"Be who God meant you to be and you will set the world on fire" -St. Catherine of Siena
You probably wouldn't guess it from looking at them, but these pictures document my worst day yet of our homeschooling journey. In fact, while it got nominally better after that day, I came dangerously close to throwing in the schooling towel after the first two weeks. It's probably a good thing I wasn't blogging then because I would have written something halfhearted, trying to sound positive about the whole thing. A little ways out (and a few normal to awesome weeks under my belt) I have a bit more perspective on what went wrong, what I could have done, and what I just had to live with.
Let me start at the beginning. I get super excited for the start of each school year. I make crowns for the kids, I wrap up their school supplies, together we choose a saint and a quote for our year. This year it is St. Joseph of Cupertino, chosen by Max for his gift of levitation during prayer. At first I was a little unsure of this saint as our school saint... he wasn't known for his brains; in fact, he failed at a lot of things he tried to do. What kind of role model was that for our school year? And then it hit me: he's perfect. He was an incredibly holy man who loved God with his whole heart. Isn't that what I want for my kids? One of the great things about homeschooling is that my children don't have to strive to meet academic standards before they are ready so I am free to focus on what really matters: faith, values, and character development. So Joseph of Cupertino was added to our litany of saints and I began praying for his intercession in our schooling.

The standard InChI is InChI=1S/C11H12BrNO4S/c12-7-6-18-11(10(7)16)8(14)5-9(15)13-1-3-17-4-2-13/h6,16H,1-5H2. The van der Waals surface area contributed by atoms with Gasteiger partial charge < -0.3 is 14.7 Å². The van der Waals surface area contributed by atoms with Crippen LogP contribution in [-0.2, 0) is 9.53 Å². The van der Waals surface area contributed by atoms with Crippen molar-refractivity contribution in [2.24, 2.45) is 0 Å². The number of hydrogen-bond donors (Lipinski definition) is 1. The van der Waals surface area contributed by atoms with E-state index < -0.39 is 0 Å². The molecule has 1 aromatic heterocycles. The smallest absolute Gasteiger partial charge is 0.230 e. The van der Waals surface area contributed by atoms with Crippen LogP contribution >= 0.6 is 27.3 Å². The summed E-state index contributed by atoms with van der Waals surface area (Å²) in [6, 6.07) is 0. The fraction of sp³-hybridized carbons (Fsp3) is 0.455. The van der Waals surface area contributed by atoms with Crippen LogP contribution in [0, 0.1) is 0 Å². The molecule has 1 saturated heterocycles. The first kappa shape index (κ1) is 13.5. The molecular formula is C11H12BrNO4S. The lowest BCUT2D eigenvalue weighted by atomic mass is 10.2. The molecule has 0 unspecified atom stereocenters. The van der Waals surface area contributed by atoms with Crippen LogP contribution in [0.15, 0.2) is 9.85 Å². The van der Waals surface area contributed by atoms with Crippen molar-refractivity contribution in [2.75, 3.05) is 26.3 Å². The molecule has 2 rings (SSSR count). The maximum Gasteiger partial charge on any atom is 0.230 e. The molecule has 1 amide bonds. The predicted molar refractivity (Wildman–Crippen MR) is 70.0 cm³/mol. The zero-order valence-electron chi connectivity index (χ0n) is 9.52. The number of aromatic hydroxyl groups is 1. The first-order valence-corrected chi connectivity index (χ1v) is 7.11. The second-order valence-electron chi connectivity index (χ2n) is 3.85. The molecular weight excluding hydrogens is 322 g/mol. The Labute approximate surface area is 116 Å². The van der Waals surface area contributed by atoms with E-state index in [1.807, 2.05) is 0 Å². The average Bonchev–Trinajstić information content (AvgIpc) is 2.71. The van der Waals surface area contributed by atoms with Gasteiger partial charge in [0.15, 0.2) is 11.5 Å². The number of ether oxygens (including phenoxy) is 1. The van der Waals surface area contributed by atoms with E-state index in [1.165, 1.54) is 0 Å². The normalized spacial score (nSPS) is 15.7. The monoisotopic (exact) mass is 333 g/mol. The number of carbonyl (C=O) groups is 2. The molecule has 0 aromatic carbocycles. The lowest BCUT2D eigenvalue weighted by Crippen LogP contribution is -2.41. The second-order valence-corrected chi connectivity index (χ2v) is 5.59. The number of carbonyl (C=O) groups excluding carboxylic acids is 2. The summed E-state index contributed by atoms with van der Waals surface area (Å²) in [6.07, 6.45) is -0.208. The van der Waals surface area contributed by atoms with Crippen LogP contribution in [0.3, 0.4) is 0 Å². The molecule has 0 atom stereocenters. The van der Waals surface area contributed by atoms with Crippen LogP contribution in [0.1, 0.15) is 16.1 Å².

Then I started hearing friends talk about reading levels and math curriculum. I saw teachers on Facebook posting about their classes, and I began to panic. Max isn't reading yet! He doesn't know all of his basic math facts! He's behind! I pulled together the different parts of my curriculum with the goals of reading and math at the top of my list, edging out inspiration and love of learning. It had been easy to follow the trails of Max's interests when he was in preschool and kindergarten; no one expects a kindergartner to be a fluent reader, and a four year old who is obsessed with the Hobbit sounds really impressive! But suddenly there were expectations, and frankly I was terrified that my son would be labeled "behind" his peers when I know how brilliant he is. As Albert Einstein so perfectly stated it, "Everybody is a genius. But if you judge a fish by its ability to climb a tree, it will live its whole life believing that it is stupid." I love that homeschooling allows my children to learn at their own pace, without being labeled or put into a box.
But for some reason (pride, I'm guessing) I was still trying to put my kids in a box. The first day of school started and I had the kids sit down and practice writing the letter 'a'. Max balked. Lucian ran away. Audrey wanted a snack. And Edith cried. I spent the rest of the day fuming, mad at myself for failing on my first day, mad at the kids for not doing what they were told. I'm sure Max was dumbfounded. School for him had always been the highlight of his day. "School" meant the time when we learn about things that are interesting, and while Max is interested in a lot of things, writing the letter 'a' is not currently one of those things.
After a few days of powering through my original plan for the week, I threw in the towel and started from scratch. I loved homeschooling last year, why had I psyched myself out enough to almost ruin it for everyone? With such a rough start it took awhile to get back into our groove, but I'm happy to say that we're on track once again. I am listening to my children, working with their interests, and having a grand old time. We have kept some of my original curriculum pieces in a drastically modified form, and I have discovered the wonder that is Pinterest to find better ways to inspire my kids to learn those things that I do believe are essential.
And I tell you what, Max is on the road to reading. He still has a long way to go but we are making steps at his pace, and he never needs to think that going slow is a negative. Even more important to me, though, is that he is once again telling anyone who asks that school is his favorite time of day.